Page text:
TBJ file photo
Derrell Ferguson is no gambler. Now in his 70s, Ferguson ran an auto shop in Terrell, Texas, for years. He worked hard for every penny, and when he lost money on the stock exchange he started to look for safer ways to invest the retirement savings he had left.
His adviser recommended a seven-year annuity at 4.3 percent interest. The money “would just sit there,” Ferguson recalls.
He funneled in $240,000 in 2018, “almost all I had,” investing in an annuity held by a company called Colorado Bankers.
Ferguson had never heard of Greg Lindberg, the North Carolina man at the reins of Colorado Bankers and multiple other insurance companies under the Eli Global umbrella. When Lindberg was arrested and later convicted in a political bribery scandal, Ferguson still didn’t know his name.
It wasn’t until his wife became bedridden and he tried to pull out his cash to pay medical bills that the name Lindberg entered his world.
“They wouldn’t give it to me,” he said of his life savings. “Because of some guy in jail.”
Phyllis and Les Christos had also never heard of Lindberg when they, through Rhode Island–based Citizens Bank (NYSE: CFG), invested more than $400,000 of their savings into an annuity. They claim they were told their money would be safe – covered by the state’s guaranty association that protects policyholders. But when Lindberg’s headlines hit and they asked regulators, they were told that if the companies go under, just $250,000 of their savings will be protected.
“It’s just sickening,” said Les Christos, a retired city worker for Boston, who used savings and the proceeds from an inherited real estate sale to invest. “There’s no way we’ll be able to save this much money.”
“It’s a lot of money for somebody like us,” Phyllis Christos said. “We are just regular people who have been working our whole lives.”
Citizens Bank, which sold several annuities tied to Lindberg, did not comment for this story.
But the reality is that three years after regulators took over Lindberg’s companies, policyholders are no closer to seeing a dime of their retirements – and they’re tired of waiting. Regulators blame Lindberg and have filed multiple lawsuits. Lindberg blames regulators, his attorneys claiming the companies could be out of debt in less than 12 months if only their client can keep control.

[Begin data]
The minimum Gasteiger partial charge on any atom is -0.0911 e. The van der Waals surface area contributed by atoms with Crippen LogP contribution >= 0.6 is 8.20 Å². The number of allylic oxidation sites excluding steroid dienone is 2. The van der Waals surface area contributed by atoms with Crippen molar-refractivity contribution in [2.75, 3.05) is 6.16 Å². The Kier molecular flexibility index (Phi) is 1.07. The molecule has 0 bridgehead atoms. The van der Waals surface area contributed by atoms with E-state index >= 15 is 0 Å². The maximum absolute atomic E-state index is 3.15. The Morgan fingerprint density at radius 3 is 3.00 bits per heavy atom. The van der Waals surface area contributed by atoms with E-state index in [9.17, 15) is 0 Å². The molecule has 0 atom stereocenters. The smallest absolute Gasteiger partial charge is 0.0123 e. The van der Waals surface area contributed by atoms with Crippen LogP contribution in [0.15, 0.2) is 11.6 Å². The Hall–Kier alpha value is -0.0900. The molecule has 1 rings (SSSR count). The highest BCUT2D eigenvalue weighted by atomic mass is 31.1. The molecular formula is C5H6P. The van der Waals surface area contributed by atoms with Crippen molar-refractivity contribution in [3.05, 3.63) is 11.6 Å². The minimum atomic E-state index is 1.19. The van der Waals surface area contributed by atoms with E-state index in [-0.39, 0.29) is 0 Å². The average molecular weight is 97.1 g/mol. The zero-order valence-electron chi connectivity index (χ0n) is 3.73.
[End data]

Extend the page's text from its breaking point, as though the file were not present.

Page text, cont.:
But as the situation plays out in multiple courtrooms, policy-surrender periods are ending. And clients across the country counting on that money to retire are kept waiting as Lindberg serves a prison sentence in Alabama.
Lindberg founded Eli Global, currently called Global Growth Holdings, in Durham in 1991. And over the years, he began collecting insurance companies under the Eli Global umbrella, building a fortune as he went – from a mansion at Raleigh’s Falls Lake to a luxury yacht called the “Double Down.”
The native Californian, once one of North Carolina’s leading Republican donors, called himself a “contrarian.” In an interview in 2018, he said he built a company of “scrappy, self-aware leaders who think long-term and are fearless of failure.”
Lindberg would stress the firm’s humble roots repeatedly — both in his frequent leadership blogs and on the Global Growth website, how Eli Global started as a one-room business with eight employees. He would later write that it began with a “folding table and $5,000.” Over the years, it would become an empire, a portfolio of more than 100 companies and 8,000 employees across 16 countries.
But it’s the insurance firms he started to collect that would threaten to bring that growth to a screeching halt. Specifically, it’s the funds from those companies and Lindberg’s practice of investing the cash into other businesses. It’s a common practice, and how insurance firms make their money. But typically, insurance firms are prohibited from investing more than 10 percent of those assets – a regulatory stopgap meant to protect policyholders.
Lindberg, however, found a loophole in North Carolina that, for a while, allowed him to invest well past that cap, more than 60 percent in the case of Southland National Insurance Corp.
Sentiment shifted, however, with the new insurance commissioner.
Fresh on the job in 2017, N.C. Department of Insurance (NCDOI) Commissioner Mike Causey discovered what was happening and, according to interviews and trial testimony, began investigating the practice. Lindberg, the Federal Bureau of Investigation claimed during his 2020 criminal trial, tried to bribe Causey to his way of thinking with campaign contributions. But instead of going along with the plan, Causey wore a wire and worked with the FBI as it built its case against Lindberg.
In the years since the case was made public, the state changed its policy, meaning companies can no longer exceed that 10 percent cap. But for Colorado Bankers and Southland National, the damage was already done. The insurance firms were deemed insolvent and put under the purview of Causey and the commission.
As they worked to right the ship, they froze payouts — cutting off policyholders’ access to most funds.
But it’s not an easy switch to turn back on, as regulators have said repeatedly in filings that without the money Lindberg purportedly invested into other firms, the companies will remain insolvent.
Ferguson and the Christos couple didn’t know the details – nor do they care about the minutiae of insurance law.
“We just want our money,” Phyllis Christos said.
She’s not alone.
Filings in civil litigation against Lindberg and his companies estimate more than $1 billion in insurance assets was invested in Lindberg’s other companies –amounting to a ton of policyholder money.